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On the day the new owner took possession of the property, we heard a knock on the door, and expected an eviction notice. Upon answering it, we met the new owner of the property, Adam Osborne, inventor of the personal computer. We were delighted when he asked us to continue to live there in the apartment in the Valley of the Birds but that is another chapter. The program quickly gained popularity and became widely syndicated.
The rapid growth of the technology and film industries made it an exciting time to live in the San Francisco Bay area. These collaborations were an excursion into unknown territory with audio—a sound trek. At that time , there was a lot of exuberance about Star Wars, and the conventions were fantastic fun! We were invited to perform at these science venues because of our friendships with scientists, being fans of their work, and our collaborations on projects that involved science and music.
It was a lot of technology for us to manage during live performance. Sound engineers often found it challenging to mix our live music because it was difficult to quickly determine which synthesizer was creating each sound, and to know what would be musically happening next. So we mixed our own sound on stage while performing. Although each song had a consistent melody and structure, we purposely changed it from one performance to the next, in order to keep it fresh, interesting, and evolving. We maintained the artistic space to musically react to the audience, light show, or dancers.
An added complexity to our live performance set-up, was that our sequencers at that time had volatile memory, which means when powered down, all sequencer information was erased. To prepare for a concert, we had to arrive early to set up, play in the sequencer parts on keyboard, program the synthesizers, and get a sound check. Losing electrical power before or during the concert was a concern. If someone accidentally flipped off the electric switch, tripped over the electric cord, or if there was a momentary power failure, we would have to reprogram all the notes, timing, tuning, tempos, etc.
This happened several times just before the theater doors opened, and I remember reprogramming sequences in headphones as the audience members were being seated. One of the synths that I played in concerts was an Arp that consistently drifted out of tune. Bob was renowned for his playing and programming of the Lyricon Electronic Wind Instrument. Bob created a variety of sounds on it such as oboe, synthesizer, cello, electric guitar, French horn, and contra bass.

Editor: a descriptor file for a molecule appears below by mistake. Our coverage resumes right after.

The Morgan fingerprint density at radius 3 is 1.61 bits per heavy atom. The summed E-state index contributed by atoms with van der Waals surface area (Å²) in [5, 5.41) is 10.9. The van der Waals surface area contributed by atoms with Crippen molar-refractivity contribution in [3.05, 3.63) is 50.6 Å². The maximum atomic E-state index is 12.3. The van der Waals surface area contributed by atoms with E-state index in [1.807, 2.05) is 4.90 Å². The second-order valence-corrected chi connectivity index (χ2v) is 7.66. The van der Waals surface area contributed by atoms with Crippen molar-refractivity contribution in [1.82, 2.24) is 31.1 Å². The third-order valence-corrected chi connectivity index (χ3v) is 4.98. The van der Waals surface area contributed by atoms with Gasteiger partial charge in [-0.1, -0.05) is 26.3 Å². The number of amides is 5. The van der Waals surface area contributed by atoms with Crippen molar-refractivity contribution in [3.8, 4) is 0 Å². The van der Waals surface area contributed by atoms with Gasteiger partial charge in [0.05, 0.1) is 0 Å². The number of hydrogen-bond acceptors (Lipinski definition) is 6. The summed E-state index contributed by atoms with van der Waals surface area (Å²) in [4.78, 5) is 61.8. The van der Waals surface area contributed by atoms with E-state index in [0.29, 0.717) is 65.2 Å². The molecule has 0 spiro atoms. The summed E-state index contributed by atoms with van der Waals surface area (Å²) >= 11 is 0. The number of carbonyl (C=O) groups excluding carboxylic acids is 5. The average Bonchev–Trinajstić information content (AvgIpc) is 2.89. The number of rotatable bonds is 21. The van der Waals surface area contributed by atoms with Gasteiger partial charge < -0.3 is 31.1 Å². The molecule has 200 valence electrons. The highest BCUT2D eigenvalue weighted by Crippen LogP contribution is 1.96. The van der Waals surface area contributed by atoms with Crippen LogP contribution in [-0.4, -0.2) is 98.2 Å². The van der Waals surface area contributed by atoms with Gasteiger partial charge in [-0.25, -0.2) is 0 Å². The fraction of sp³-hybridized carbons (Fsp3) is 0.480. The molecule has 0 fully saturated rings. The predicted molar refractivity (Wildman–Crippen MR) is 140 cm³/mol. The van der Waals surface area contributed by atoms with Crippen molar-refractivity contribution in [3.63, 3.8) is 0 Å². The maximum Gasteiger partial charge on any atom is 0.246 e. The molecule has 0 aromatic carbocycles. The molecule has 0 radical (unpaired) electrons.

In performance, and when recording in the studio, Bob and I switched between many different instruments. We had to make sure when setting up microphones, keyboards, and mixing board on stage, we both could reach everything from our sustain pedals.
Usually the first two tracks to be recorded included a live mix of the sequencers, synthesizers, and keyboard parts with effects.
If either of us made a mistake on this music bed track, we had to start over again. Because nothing was synced, matching up the sounds and effects for punching in a track was not really an option.
I only recently realised that the movie is based on a book by Michel Faber. How had I ignored it up to now? If only I could roll a cigar around in my mouth like Clint Eastwood. Summer was one of the most consistently summer-like summers in recollection, the rain seemed to bypass our island. It was my first time in attendance and I was bowled over by the genuinely magical, fairy-tale atmosphere.
Galway legend Mike Smalle played a beautiful set under the trees, that weaved everything from Max Romeo to Nolan Porter to Hot Natured into its fabric.
Between the genial atmosphere on the boat, where everyone was best friends by the end of the voyage, followed by a hothouse atmosphere in the club, created by a combination of our guest DJs being on top form and the visiting influx of revellers, it was a day and night that will live long in my memory. Two evocations of hedonistic life in our capital city in different eras also provided food for thought.
The drinking and the poverty they endured to keep on drinking is utterly startling. My best nights DJing all happened at weddings. I was lucky to be invited by some remarkable people to play at their nuptials, more often than not in memorable, bucolic settings to intimate gatherings of sound heads. The atmosphere at these evenings were off-the-hook and has encouraged me to launch myself in the specialist DJ wedding market in the year ahead.
And what about the night the Sleaford Mods came to Galway? Somewhere special, beyond mere nostalgia. Two thousand and fourteen began in an urban idyll: Prenzlauer Berg. Waiting on fingers to defrost to record a range of songs from John Dowland to Richard Thompson. Germany has a lot of saxophone players and a lot of dead saxophone players — I bought a sleeping beauty from a dusty shop — a Martin alto saxophone from More radio followed later in the year working with director Dylan Tighe on a new sound piece celebrating one of our favourite poets, the late Michael Hartnett.
Spending time with the three other members of This is How we Fly has been such a rewarding and important aspect over the last few years. In we got to play in France, Sweden and all over Ireland Baltimore Fiddle Fair does seem in fact to be the best festival here! I loved seeing Ger Wolfe sing in Dublin — gotta be one of the most honest songwriters out there these days.